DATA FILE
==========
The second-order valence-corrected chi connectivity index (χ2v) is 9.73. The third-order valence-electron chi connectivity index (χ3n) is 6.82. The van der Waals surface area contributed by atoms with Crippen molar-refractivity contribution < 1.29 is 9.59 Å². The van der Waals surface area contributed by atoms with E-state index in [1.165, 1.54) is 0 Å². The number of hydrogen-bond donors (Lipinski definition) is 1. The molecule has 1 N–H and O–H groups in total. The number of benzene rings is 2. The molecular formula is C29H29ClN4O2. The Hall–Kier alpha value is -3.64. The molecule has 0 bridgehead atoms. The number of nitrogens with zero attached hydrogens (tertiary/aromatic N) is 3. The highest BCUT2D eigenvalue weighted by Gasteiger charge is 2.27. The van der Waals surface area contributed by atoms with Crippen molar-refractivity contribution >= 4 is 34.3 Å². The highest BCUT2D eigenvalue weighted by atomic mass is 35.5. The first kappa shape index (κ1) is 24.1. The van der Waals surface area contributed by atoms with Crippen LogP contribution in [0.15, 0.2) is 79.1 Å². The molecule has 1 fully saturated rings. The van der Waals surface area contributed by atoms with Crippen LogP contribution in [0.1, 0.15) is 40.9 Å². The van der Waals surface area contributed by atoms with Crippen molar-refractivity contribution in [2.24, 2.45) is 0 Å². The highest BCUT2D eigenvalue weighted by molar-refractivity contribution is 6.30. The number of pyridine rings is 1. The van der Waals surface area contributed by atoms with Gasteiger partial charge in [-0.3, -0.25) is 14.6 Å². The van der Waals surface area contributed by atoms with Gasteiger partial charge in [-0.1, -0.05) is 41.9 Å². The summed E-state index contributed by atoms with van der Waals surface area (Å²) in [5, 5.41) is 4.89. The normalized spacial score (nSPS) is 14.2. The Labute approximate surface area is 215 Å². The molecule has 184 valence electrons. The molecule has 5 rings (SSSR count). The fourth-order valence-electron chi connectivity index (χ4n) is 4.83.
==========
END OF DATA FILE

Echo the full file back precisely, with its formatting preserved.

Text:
The second-order valence-corrected chi connectivity index (χ2v) is 9.73. The third-order valence-electron chi connectivity index (χ3n) is 6.82. The van der Waals surface area contributed by atoms with Crippen molar-refractivity contribution < 1.29 is 9.59 Å². The van der Waals surface area contributed by atoms with E-state index in [1.165, 1.54) is 0 Å². The number of hydrogen-bond donors (Lipinski definition) is 1. The molecule has 1 N–H and O–H groups in total. The number of benzene rings is 2. The molecular formula is C29H29ClN4O2. The Hall–Kier alpha value is -3.64. The molecule has 0 bridgehead atoms. The number of nitrogens with zero attached hydrogens (tertiary/aromatic N) is 3. The highest BCUT2D eigenvalue weighted by Gasteiger charge is 2.27. The van der Waals surface area contributed by atoms with Crippen molar-refractivity contribution >= 4 is 34.3 Å². The highest BCUT2D eigenvalue weighted by atomic mass is 35.5. The first kappa shape index (κ1) is 24.1. The van der Waals surface area contributed by atoms with Crippen LogP contribution in [0.15, 0.2) is 79.1 Å². The molecule has 1 fully saturated rings. The van der Waals surface area contributed by atoms with Crippen LogP contribution in [0.1, 0.15) is 40.9 Å². The van der Waals surface area contributed by atoms with Crippen molar-refractivity contribution in [2.24, 2.45) is 0 Å². The highest BCUT2D eigenvalue weighted by molar-refractivity contribution is 6.30. The number of pyridine rings is 1. The van der Waals surface area contributed by atoms with Gasteiger partial charge in [-0.3, -0.25) is 14.6 Å². The van der Waals surface area contributed by atoms with Gasteiger partial charge in [-0.1, -0.05) is 41.9 Å². The summed E-state index contributed by atoms with van der Waals surface area (Å²) in [5, 5.41) is 4.89. The normalized spacial score (nSPS) is 14.2. The Labute approximate surface area is 215 Å². The molecule has 184 valence electrons. The molecule has 5 rings (SSSR count). The fourth-order valence-electron chi connectivity index (χ4n) is 4.83.